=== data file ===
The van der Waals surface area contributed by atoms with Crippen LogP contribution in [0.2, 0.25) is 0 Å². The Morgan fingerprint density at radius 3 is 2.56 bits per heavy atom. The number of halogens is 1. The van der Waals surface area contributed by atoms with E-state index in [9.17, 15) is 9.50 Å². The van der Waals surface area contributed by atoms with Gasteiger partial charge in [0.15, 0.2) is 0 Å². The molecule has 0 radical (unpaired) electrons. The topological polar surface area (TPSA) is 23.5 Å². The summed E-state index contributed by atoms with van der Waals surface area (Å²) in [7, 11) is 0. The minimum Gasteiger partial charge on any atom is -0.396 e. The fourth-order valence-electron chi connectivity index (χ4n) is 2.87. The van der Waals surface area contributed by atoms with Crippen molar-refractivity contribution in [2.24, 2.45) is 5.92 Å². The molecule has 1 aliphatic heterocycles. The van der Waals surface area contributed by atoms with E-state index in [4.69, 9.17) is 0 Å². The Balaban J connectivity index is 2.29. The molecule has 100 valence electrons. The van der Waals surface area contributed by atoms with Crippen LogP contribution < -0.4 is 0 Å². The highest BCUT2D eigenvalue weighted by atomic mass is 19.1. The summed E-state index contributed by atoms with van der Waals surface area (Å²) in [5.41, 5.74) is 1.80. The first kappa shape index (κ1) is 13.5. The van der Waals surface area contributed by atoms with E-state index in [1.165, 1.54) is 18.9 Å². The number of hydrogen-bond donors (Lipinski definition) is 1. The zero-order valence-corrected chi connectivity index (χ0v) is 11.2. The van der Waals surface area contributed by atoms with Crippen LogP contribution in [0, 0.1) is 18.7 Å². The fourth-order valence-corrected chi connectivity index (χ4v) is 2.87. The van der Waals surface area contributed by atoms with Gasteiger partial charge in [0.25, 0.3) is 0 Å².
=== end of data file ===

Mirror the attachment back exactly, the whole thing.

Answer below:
The van der Waals surface area contributed by atoms with Crippen LogP contribution in [0.2, 0.25) is 0 Å². The Morgan fingerprint density at radius 3 is 2.56 bits per heavy atom. The number of halogens is 1. The van der Waals surface area contributed by atoms with E-state index in [9.17, 15) is 9.50 Å². The van der Waals surface area contributed by atoms with Gasteiger partial charge in [0.15, 0.2) is 0 Å². The molecule has 0 radical (unpaired) electrons. The topological polar surface area (TPSA) is 23.5 Å². The summed E-state index contributed by atoms with van der Waals surface area (Å²) in [7, 11) is 0. The minimum Gasteiger partial charge on any atom is -0.396 e. The fourth-order valence-electron chi connectivity index (χ4n) is 2.87. The van der Waals surface area contributed by atoms with Crippen molar-refractivity contribution in [2.24, 2.45) is 5.92 Å². The molecule has 1 aliphatic heterocycles. The van der Waals surface area contributed by atoms with E-state index in [4.69, 9.17) is 0 Å². The Balaban J connectivity index is 2.29. The molecule has 100 valence electrons. The van der Waals surface area contributed by atoms with Crippen LogP contribution < -0.4 is 0 Å². The highest BCUT2D eigenvalue weighted by atomic mass is 19.1. The summed E-state index contributed by atoms with van der Waals surface area (Å²) in [5.41, 5.74) is 1.80. The first kappa shape index (κ1) is 13.5. The van der Waals surface area contributed by atoms with E-state index in [1.165, 1.54) is 18.9 Å². The number of hydrogen-bond donors (Lipinski definition) is 1. The zero-order valence-corrected chi connectivity index (χ0v) is 11.2. The van der Waals surface area contributed by atoms with Crippen LogP contribution in [0, 0.1) is 18.7 Å². The fourth-order valence-corrected chi connectivity index (χ4v) is 2.87. The van der Waals surface area contributed by atoms with Gasteiger partial charge in [0.25, 0.3) is 0 Å².